Through the processes of democratization in Argentina (and most of Latin America) that began at the beginning of the 1980s, political scientists and sociologists began examining money in political life through the financial of political parties and the political clientelism. The chapter four goes beyond a narrative of money’s instrumental use in politics. Has the monetization of political activities dissolved values, commitments, and loyalties among the poor? Is this corruption or an ethical exchange among people who lack cash but possess moral capital? This chapter explores how politics involves power relations that can be understood through the moral dimension of money. This chapter shows how residents of Villa Olimpia, a villa miseria (slum), made political money the accounting unit to acknowledge the fulfillment of political obligations that bind leaders and their followers together in relationships of power. To put it more succinctly, this community places political money at the core of its collective life.
The chapter five narrates the competition between political and religious leaders of Villa Olimpia. It shows how these power struggles are rooted in the accumulation of moral capital associated with the pieces of money. Both religious and political networks create social distinctions among their members. While circulating, political and sacrificed money carry a series of social orders and hierarchies of money that often overlap. Each piece is indecipherable outside of the hierarchy of money and at the same time projects a social hierarchy. Between the two pieces, there is fiery competition for the range of objects and people involved. These two puzzle pieces, regulated by specific systems of feelings and perspectives, compete with one another.
The previous chapters explore how money produces political hierarchies as it circulates. The last one presents the logic at work when money circulates in the domestic sphere. It explores how the social order of the family is rooted in money. The pieces of money produce a hierarchy among family members (fathers and sons, husbands and wives) to determine each family’s ranking in the social order of the neighborhood. The different pieces of money (with their hierarchies, tensions, conversions) form a unit that allows us to observe and understand the family universe. On the one hand, they help us understand intergenerational relations. The parents instill the value of safeguarded money in their children. This piece of money shows how people create and recreate the family social order in the sphere of money, which involves both mutual assistance and conflicts, helping complete family projects or tearing them apart. On the other hand, they help us understand gender relations as well. Safeguarded money provides a piece of evidence that applies to all the pieces. Its circulation carries gendered obligations; men and women are judged based on whether they meet these obligations. Poor women are viewed positively when they safeguard their households both emotionally and economically. In the hands of women money had to be used to guarantee family continuity. Any other use of the money would be questionable, transforming the safeguarded money into suspicious money.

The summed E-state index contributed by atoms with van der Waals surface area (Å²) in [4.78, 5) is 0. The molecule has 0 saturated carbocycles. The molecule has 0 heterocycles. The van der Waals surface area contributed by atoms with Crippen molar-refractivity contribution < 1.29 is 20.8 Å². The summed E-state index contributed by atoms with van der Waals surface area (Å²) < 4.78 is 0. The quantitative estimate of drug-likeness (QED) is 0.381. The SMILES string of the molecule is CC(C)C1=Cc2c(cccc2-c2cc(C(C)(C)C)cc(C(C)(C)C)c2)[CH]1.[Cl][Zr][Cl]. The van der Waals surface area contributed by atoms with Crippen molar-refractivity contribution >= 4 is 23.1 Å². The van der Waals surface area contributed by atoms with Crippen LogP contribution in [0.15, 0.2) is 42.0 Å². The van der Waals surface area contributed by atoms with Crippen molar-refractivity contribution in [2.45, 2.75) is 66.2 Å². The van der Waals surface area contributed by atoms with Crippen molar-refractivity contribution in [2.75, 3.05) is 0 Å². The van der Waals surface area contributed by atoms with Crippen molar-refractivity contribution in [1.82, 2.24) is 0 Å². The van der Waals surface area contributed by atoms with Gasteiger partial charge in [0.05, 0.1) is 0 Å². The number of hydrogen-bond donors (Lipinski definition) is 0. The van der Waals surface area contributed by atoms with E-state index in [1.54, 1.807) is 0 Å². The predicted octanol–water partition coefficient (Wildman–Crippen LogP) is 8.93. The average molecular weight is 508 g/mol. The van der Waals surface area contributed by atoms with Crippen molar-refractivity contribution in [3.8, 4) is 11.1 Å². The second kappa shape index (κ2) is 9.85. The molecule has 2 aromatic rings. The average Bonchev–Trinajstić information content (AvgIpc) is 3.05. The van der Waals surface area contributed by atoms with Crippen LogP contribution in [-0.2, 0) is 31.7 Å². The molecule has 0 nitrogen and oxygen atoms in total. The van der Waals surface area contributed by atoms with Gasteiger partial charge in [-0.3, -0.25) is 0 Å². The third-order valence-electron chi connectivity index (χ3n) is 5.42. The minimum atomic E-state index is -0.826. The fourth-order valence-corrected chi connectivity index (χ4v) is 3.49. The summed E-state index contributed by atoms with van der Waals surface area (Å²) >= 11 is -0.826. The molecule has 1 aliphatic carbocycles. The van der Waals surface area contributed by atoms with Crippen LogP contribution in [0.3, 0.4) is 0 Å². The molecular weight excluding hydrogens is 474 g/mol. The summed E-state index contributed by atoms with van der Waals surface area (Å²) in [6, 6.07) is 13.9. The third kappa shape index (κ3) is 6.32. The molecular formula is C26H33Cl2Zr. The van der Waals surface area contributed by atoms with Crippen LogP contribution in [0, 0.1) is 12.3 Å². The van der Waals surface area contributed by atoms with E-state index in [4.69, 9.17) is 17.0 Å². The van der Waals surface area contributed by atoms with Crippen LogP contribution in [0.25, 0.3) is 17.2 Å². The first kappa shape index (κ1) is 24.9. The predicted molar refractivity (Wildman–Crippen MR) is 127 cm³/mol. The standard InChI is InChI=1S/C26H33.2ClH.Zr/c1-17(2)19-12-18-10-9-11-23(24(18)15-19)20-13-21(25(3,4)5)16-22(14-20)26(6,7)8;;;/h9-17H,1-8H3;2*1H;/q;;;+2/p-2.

The contributions from the moral sociology of money stem from an ethnographic reconstruction of the everyday life of poor people who live in Villa Olimpia. In this work, I identified and assembled the pieces of money that best captured the dynamics of solidarity and conflict that characterized social bonds. However, the book takes the arguments, concepts and empirical evidence presented in the hope of reimagining economic sociology (Aspers, Dodd and Anderberg 2015) outside Villa Olimpia and the world of the poor. The moral sociology of money that I propose is a theoretical and methodological toolbox that can be applied to other social worlds, establishing bridges with other areas of knowledge in sociology.
* Ariel Wilkis is a researcher at the National Council of Scientific and Technological Research (CONICET) and Co-Director of the Center for Social Studies of Economics at the National University of San Martín, Argentina. 

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Universal Credit - Universal Torment: once more an attack on the conditions of the whole working class

Published by Anonymous (not verified) on Wed, 22/11/2017 - 5:50am in

image/jpeg iconPhotoshop versionUnemployment historybig.jpg

The official line is that universal credit is being introduced to make things easier, simpler, gather a multitude of payments together to benefit people generally. As if fine-tuning bourgeois bureaucracy is a matter for anyone apart from itself and those it serves. The reality for those on the receiving-end is catastrophic to say the least.

For anyone relying on state benefits, especially new claimants, the system has become increasingly erratic, unfathomable and more and more subject to the arbitrary whims of individual bureaucrats.

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AUSTRALIA: Alfred Deakin Institute Policy Forum – The Future of Work and Basic Income Options for Australia